My blog post today stemmed from an email I received this week regarding whether it is legal for a company to request your age during the recruitment process.
This got me thinking about the variety of sensitive information that people may be uncomfortable disclosing in an application form. So I’ve put together some facts about sensitive information, and how best to tackle it. Today’s topic is...
THE LAW: The Employment Equality (Age) Regulations, 2006.
From 1st October 2006, legislation outlawed age discrimination in employment and vocational training. The law covers all sectors of employment including public and private. Employers are no longer able to recruit, train, promote or retire people on the basis of age, unless it can be objectively justified.
You are under no obligation to disclose your age on your CV or at an interview. This is completely at your discretion.
This does not mean it is illegal for an employer to request your age or date of birth; the only legal requirement is that they do not discriminate based on this information.
A lot of jobs websites that will submit your CV to employers will ask for your age/date of birth. This is not used in any way as a means of filtering out too old/young candidates. Job sites often use this information purely from a marketing perspective, to gage the average age range of its users, in order to market their services effectively to jobseekers.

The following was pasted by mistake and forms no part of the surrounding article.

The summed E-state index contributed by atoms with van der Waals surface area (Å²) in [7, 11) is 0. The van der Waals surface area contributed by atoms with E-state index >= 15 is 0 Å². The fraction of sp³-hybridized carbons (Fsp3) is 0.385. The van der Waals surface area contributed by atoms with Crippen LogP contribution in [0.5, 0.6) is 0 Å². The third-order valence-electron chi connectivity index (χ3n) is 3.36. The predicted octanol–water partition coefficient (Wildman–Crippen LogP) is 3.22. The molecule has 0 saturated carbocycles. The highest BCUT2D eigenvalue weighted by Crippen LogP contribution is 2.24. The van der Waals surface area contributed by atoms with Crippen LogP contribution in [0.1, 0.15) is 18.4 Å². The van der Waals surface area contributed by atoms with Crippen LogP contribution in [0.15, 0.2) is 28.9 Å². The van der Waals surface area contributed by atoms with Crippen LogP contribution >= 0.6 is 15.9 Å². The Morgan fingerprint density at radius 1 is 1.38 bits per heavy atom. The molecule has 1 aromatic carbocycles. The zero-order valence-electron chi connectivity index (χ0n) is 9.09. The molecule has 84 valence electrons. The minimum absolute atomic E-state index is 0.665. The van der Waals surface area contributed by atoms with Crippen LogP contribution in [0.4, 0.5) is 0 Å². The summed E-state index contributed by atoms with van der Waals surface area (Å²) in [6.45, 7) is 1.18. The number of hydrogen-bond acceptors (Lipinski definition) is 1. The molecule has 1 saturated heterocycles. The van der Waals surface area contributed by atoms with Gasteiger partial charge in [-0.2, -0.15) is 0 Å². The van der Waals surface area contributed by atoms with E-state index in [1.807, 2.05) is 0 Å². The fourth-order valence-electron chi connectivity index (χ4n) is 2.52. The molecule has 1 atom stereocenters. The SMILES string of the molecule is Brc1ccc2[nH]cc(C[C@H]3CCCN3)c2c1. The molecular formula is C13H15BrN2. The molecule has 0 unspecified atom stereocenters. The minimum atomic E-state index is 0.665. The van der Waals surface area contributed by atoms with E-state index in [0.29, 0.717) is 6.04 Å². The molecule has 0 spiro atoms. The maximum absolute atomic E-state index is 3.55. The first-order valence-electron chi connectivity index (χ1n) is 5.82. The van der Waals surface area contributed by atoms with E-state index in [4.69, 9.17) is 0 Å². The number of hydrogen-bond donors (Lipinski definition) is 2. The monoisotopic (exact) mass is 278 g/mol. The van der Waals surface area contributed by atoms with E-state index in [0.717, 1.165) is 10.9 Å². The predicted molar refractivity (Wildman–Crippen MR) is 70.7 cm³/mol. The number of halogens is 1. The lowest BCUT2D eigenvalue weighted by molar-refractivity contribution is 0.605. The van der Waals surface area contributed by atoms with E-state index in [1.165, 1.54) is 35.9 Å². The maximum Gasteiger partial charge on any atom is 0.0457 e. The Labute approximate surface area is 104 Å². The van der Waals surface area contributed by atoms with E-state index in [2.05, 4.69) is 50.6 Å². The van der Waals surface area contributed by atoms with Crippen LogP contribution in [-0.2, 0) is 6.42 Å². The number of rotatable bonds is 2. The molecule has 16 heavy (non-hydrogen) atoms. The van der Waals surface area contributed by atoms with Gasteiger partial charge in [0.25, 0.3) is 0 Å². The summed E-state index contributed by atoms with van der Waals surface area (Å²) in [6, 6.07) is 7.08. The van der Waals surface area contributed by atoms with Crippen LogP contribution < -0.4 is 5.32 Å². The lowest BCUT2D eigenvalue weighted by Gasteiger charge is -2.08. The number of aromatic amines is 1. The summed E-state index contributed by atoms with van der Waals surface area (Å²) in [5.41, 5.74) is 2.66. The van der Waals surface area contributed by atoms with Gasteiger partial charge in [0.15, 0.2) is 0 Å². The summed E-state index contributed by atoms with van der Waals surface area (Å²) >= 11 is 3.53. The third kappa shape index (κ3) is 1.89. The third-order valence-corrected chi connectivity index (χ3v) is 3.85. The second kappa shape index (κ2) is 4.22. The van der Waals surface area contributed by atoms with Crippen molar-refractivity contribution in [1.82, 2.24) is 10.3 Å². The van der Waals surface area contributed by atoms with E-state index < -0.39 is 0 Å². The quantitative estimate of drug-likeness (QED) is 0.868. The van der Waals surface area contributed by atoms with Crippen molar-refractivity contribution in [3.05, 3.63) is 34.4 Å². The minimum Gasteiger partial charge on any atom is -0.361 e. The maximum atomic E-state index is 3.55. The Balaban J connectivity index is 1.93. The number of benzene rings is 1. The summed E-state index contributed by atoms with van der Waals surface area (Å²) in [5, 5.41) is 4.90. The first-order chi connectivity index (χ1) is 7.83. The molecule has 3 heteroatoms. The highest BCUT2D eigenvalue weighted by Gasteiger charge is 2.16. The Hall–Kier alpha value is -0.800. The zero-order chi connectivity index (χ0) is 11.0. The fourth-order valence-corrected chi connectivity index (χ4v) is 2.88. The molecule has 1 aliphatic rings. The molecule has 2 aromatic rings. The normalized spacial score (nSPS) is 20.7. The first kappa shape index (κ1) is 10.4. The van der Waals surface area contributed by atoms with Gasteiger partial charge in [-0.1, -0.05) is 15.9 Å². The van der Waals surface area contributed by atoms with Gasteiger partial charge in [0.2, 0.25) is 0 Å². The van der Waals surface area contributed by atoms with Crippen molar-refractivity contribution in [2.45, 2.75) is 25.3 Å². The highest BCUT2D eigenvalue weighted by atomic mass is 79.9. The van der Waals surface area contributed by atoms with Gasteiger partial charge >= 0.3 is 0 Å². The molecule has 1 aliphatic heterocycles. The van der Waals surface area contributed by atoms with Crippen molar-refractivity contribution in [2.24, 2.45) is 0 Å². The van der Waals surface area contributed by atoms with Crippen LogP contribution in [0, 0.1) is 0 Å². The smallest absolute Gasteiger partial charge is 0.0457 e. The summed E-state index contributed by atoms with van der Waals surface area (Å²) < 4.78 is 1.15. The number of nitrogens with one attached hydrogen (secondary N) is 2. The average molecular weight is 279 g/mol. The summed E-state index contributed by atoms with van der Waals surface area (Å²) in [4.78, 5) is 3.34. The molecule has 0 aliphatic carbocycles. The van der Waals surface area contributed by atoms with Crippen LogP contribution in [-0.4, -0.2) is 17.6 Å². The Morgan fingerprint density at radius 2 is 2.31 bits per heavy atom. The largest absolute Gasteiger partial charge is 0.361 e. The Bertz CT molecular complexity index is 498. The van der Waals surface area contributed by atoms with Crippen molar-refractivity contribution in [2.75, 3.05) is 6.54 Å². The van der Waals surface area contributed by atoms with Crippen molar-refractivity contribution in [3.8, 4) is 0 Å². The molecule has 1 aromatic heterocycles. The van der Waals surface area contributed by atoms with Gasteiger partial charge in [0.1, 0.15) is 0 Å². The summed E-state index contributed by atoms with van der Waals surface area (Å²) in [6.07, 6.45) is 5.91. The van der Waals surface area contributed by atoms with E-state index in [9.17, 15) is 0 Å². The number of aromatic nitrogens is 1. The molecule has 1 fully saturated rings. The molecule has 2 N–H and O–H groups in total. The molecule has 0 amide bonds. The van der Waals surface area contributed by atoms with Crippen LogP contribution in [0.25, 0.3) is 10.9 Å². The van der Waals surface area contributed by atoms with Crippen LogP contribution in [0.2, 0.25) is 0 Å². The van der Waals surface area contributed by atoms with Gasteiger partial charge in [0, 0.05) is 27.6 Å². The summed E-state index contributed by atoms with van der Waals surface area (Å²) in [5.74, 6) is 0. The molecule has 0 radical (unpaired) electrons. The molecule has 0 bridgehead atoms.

The only way age may inhibit your chance of gaining employment, is if the law requires you to be of a certain age. For example, a job which involves the serving of alcohol will not legally allow a person less than 18 years of age to be employed in this capacity.
People are reluctant to disclose age if they are older or younger than they believe is desired, but these preconceptions are unlikely to be what an employer is concerned with.
Jobseekers often think that if they are young, they will be overlooked as younger candidates inevitably have a lack of experience.
Jobseekers of a more mature age might think that the job market offers them less prospects. They may believe that companies are more interested in employing younger candidates, especially if you are nearing a retirement age or an age where you might leave to start a family etc.
Employers are trying to find the best people for their jobs. This is based on a candidate’s suitability for the role, not age.
There are many positive aspects that can be applied to the employment of both older and younger candidates.
More mature candidates may bring more experience to the table, be more likely to commit to the employment on a long term basis, be more adaptable to different workforces, etc.
Younger people have the advantage of being new and fresh to the job market, may have different ideas and approaches, be keen and quick to learn, etc.
There is no hard and fast rule to the age debate- you could choose not to disclose your age on your CV, but the chances are, an employer can guess from your experience as to what kind of age you are. The bottom line is; an employer will not and cannot make the decision of employment based on age. So whether you shout it from the rooftops, or take a more reserved approach, the main thing is to ensure that you have the right skills for the job in hand, and a good impression, whether 15 or 50, will go a long way.